inheritance, when Python has a completely (and more powerful) different solution to
inheritance that has already been used to solve this problem.
No, I did not. I answered Guido's questions regarding context as clearly as I could. If python has a more powerful way to handle this situation, gladly do it! I will be happy as a clam to beta test or help with the coding.
It's already been done, years ago, so nobody has to do it. There's already an OO system that works, with abstract and concrete classes, and with a rich operator overloading system. And it's already been used to give you all of the abstract and concrete numeric types you want, and they do the things you asked for in this section, all without having to do any jumps through virtual pointer tables.
You proposed some complicated AI-based solution to solve the problem of using separate number classes in a single expression, even though Python (almost exactly like C++, in this case) has already solved that problem with operator overloading.
No, I did not. I suggested that unifying numbers in an (AI) way could solve this problem (conceptually) by
regarding all numbers as PythonNumbers.
So you didn't suggest a complicated AI-based solution, you suggested a complicated AI-based solution?
Decimals should not only be default, they should be integrated, not tacked on with duck tape.
How does that have anything to do with the first half of this paragraph?
And in what way are Decimals "tacked on with duck tape"? They're instances of Number, and of Real. They act like numbers of other types, including interacting properly with other types like int. What is missing from the Decimal type and the ABCs in Number that makes you think we need a radical change?
If all you're suggesting is moving Decimal from the decimal module to builtins and/or adding parser support for decimal literals, those are not sweeping changes, they're both very simple changes. (That doesn't necessarily mean they're _desirable_ changes, but that's another argument--an argument nobody can actually begin until you make it clear whether or not that's what you're suggesting, which can't happen until you learn enough about using Python to know what you're suggesting.)
(And note that Python is flexible enough that third-party libraries can easily insert new types like quaternions, matrices, symbolic expressions, etc. into the hierarchy in a way that's transparent to end users. I can multiply a NumPy matrix of float64 values by the builtin in 2 just by writing "m * 2", and it works exactly the way you'd want it to. It's hard to imagine that would be even feasible with an AI-based solution, but with the current design, that's the easiest part of NumPy.)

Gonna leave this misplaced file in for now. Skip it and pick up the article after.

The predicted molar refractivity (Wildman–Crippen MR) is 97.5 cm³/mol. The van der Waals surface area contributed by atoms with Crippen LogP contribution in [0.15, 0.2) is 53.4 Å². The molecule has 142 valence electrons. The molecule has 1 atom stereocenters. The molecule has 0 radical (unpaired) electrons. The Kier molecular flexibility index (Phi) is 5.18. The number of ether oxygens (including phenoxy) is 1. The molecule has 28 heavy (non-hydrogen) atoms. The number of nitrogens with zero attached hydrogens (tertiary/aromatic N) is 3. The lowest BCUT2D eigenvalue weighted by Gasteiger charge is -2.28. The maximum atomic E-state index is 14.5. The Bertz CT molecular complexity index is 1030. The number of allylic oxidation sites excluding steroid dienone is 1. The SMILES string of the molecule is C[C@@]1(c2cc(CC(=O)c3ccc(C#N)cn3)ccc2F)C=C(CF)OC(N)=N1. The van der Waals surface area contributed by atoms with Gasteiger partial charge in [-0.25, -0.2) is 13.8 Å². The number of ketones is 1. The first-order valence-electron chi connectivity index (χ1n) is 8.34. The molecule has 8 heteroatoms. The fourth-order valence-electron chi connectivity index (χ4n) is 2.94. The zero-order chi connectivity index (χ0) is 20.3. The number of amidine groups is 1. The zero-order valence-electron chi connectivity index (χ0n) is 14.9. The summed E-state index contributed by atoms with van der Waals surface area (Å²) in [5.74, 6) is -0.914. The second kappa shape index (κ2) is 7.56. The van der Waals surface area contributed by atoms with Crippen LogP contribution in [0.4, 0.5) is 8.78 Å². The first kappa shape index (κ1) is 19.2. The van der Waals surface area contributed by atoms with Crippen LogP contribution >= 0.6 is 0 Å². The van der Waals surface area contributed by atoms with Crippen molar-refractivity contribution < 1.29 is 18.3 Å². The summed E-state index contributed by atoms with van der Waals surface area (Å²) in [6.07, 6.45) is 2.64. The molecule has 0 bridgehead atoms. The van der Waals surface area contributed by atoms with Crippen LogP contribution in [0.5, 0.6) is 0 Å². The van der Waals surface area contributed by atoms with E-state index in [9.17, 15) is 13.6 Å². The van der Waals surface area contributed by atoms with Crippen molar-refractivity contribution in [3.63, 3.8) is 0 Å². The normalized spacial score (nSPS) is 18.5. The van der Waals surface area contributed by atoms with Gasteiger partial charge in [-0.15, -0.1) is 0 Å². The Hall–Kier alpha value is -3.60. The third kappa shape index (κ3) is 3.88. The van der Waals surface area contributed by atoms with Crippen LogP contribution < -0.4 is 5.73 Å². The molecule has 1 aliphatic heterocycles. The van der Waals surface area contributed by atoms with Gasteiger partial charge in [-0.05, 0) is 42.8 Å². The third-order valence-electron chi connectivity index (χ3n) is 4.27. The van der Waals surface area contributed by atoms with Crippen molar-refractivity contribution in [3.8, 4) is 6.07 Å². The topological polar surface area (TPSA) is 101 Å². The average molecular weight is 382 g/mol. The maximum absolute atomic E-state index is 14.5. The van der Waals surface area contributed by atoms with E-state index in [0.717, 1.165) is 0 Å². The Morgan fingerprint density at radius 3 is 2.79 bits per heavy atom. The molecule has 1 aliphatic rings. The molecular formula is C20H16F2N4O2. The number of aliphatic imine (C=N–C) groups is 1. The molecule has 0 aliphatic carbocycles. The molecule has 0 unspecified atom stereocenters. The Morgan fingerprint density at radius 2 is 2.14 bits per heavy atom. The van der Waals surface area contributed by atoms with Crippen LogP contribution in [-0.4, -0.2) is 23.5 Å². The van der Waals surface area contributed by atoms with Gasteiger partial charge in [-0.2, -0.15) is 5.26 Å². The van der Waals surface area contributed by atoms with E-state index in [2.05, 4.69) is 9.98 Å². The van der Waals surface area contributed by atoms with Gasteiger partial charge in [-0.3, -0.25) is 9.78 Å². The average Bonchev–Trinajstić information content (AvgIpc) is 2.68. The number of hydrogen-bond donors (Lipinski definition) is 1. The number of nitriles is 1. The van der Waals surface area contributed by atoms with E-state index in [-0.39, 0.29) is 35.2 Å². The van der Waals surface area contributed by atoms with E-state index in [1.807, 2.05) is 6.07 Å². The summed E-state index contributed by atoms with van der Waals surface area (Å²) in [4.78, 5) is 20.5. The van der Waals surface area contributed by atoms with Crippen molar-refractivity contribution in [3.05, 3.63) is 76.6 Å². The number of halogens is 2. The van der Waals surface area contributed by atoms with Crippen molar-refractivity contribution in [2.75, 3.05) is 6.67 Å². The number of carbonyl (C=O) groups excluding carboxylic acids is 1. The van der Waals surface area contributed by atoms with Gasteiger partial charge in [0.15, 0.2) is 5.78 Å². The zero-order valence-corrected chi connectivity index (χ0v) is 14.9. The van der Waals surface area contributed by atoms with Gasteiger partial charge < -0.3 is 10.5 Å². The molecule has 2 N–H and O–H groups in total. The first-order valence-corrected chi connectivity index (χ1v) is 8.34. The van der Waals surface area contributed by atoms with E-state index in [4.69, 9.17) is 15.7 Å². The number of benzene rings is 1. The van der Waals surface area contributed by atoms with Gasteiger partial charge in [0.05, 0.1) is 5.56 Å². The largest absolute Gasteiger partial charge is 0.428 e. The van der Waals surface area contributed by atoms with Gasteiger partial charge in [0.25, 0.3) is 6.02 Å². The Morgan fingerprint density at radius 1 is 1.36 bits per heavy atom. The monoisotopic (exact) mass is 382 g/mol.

That's nice for you. Because sqrt(.23709) does not behave as I expect, sadly, I have to train my users to enter sqrt('0.23709').
How do you expect it to behave? Again, using decimal floats here would make no difference. Instead of needing an infinite number of binary digits, you need an infinite number of decimal digits. Dividing infinite by log2(10) still leaves infinity. If you're trying to fix that, you're not trying to fix Python, you're trying to fix irrational numbers. This list cannot help you with that. Prayer is the only option, but medieval mathematicians tried that and didn't get very far, and eventually we had to accept that there are numbers that cannot be represented finitely.
There are some ideas in your posts that are worth responding to,
Thank you. If a user goes to the time and trouble to present an idea clearly, I would expect the responders
to respect the effort and respond to the points that make sense.
Andrew, I respect you for taking the time to dialogue, I appreciate it. Thanks.